April 14, 2011

Dallas-Fort Worth Airport, TX. April, 2010

Would someone please tell me what this odd juxtaposition of signs is supposed to mean? Yes, it’s Texas, but still. I often think about how confusing it must be for visitors from foreign lands when they encounter some of our local signage. Like trying to follow posted directions from Boston’s Logan Airport into the city proper. Half the signs are missing or have sloppily slid into opposite positions. Welcome and good luck. Even no-text, image-only signage can be a problem no matter where you are. Jay was in Rome’s Fiumicino Airport once and became puzzled by a graphic depiction of an individual rebounding from having run into a brick wall. What, he wondered, could this mean? (As it turns out, this was the airport’s way of indicating “No Exit.” SPQR, folks.) And at the movies many years before that in the Eternal Città, long before I knew any Italian, I walked into the ladies room (signori? signore? so close) and when I realized what I’d done, quickly hid in a stall when I heard others entering and remained there until the coast was clear. At least the weather during that Roman bathroom adventure didn’t seem “severe” in any way.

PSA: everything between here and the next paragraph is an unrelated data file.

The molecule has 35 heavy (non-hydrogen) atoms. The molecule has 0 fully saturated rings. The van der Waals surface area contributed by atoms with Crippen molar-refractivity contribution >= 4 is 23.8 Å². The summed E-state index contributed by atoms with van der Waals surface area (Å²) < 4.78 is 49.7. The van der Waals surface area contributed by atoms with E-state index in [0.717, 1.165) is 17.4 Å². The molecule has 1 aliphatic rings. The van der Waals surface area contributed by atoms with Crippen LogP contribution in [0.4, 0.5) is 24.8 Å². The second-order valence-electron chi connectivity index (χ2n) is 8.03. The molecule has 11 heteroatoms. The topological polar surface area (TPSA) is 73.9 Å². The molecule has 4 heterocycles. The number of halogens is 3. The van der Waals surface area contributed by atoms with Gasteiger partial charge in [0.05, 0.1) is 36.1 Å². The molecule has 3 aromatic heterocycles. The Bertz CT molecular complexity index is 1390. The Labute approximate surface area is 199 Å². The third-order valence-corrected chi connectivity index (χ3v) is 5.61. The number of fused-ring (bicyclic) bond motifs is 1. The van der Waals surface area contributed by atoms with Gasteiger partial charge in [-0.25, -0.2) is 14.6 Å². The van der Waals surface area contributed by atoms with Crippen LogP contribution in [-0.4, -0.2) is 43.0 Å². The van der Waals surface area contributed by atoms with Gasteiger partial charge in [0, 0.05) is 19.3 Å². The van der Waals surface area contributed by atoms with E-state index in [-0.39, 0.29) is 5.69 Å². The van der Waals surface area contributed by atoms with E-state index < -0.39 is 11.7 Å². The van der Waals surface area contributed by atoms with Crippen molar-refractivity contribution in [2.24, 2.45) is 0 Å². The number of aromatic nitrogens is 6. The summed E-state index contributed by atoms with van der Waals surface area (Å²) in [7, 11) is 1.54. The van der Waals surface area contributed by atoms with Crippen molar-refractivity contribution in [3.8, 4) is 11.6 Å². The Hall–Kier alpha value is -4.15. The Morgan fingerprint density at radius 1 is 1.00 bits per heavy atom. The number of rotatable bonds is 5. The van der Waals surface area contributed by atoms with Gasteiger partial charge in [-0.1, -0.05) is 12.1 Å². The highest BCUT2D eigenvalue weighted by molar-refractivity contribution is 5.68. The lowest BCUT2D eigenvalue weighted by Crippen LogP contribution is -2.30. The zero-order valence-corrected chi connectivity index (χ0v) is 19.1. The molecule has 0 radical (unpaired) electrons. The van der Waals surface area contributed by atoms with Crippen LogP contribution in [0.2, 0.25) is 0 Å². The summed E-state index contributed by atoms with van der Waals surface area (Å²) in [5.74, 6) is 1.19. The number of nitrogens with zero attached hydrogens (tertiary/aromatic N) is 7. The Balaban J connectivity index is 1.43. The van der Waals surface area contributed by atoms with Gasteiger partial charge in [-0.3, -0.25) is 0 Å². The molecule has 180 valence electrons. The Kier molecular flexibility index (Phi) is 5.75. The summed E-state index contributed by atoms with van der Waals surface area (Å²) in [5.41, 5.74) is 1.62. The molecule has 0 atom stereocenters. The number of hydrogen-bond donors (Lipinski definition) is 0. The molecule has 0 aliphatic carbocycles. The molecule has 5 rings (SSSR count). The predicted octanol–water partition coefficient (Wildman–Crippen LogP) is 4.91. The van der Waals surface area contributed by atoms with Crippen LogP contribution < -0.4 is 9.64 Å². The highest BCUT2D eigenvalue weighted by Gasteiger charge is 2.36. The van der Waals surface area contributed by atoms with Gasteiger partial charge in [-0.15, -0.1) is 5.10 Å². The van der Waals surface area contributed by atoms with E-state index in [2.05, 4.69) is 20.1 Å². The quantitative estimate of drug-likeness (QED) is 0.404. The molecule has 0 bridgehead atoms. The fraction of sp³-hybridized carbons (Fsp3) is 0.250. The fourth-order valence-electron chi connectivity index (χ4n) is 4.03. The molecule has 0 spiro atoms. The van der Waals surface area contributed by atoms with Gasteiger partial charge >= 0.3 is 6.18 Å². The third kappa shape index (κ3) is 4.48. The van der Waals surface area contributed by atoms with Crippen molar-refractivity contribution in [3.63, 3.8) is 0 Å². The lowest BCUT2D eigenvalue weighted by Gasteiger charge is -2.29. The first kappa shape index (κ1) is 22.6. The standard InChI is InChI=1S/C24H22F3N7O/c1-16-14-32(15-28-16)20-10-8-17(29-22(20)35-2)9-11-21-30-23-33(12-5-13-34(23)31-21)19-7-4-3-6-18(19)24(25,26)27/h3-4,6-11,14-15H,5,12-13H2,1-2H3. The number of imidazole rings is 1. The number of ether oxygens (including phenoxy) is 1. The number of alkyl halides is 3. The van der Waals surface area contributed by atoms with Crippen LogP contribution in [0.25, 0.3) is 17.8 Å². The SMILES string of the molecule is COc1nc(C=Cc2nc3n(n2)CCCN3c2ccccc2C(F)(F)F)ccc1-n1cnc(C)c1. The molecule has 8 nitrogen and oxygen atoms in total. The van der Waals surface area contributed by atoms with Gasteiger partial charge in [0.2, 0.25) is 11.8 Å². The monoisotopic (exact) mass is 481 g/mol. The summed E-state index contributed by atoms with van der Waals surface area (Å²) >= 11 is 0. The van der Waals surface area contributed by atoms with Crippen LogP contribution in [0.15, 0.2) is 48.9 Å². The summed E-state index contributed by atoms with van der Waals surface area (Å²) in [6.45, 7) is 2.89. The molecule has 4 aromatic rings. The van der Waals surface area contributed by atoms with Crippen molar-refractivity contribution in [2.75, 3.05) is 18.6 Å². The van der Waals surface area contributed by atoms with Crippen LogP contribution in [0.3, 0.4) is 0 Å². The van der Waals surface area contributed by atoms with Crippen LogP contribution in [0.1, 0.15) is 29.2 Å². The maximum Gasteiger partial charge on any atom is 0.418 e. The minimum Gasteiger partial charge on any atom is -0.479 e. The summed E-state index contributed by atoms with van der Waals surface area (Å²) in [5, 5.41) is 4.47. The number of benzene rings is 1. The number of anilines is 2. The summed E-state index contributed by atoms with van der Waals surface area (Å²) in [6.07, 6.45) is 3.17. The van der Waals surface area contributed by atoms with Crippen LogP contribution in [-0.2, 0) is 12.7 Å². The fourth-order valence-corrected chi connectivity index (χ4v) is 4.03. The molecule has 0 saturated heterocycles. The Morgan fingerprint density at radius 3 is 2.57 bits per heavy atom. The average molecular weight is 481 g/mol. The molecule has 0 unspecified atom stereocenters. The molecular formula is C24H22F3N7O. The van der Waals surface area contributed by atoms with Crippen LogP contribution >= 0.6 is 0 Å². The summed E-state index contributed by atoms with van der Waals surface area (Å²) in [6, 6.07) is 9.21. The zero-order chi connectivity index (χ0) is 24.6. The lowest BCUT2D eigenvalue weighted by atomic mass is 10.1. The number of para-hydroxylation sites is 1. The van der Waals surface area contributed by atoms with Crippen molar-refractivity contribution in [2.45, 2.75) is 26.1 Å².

1 comment:

  1. My favorite signage story: In an aside during a lecture, the famous Chinese scholar at SHU (no idea of his name) related that soon after arriving in the United States he drove through a toolbooth on a local highway only to meet upon exiting a sign which read: "USE ALL LANES."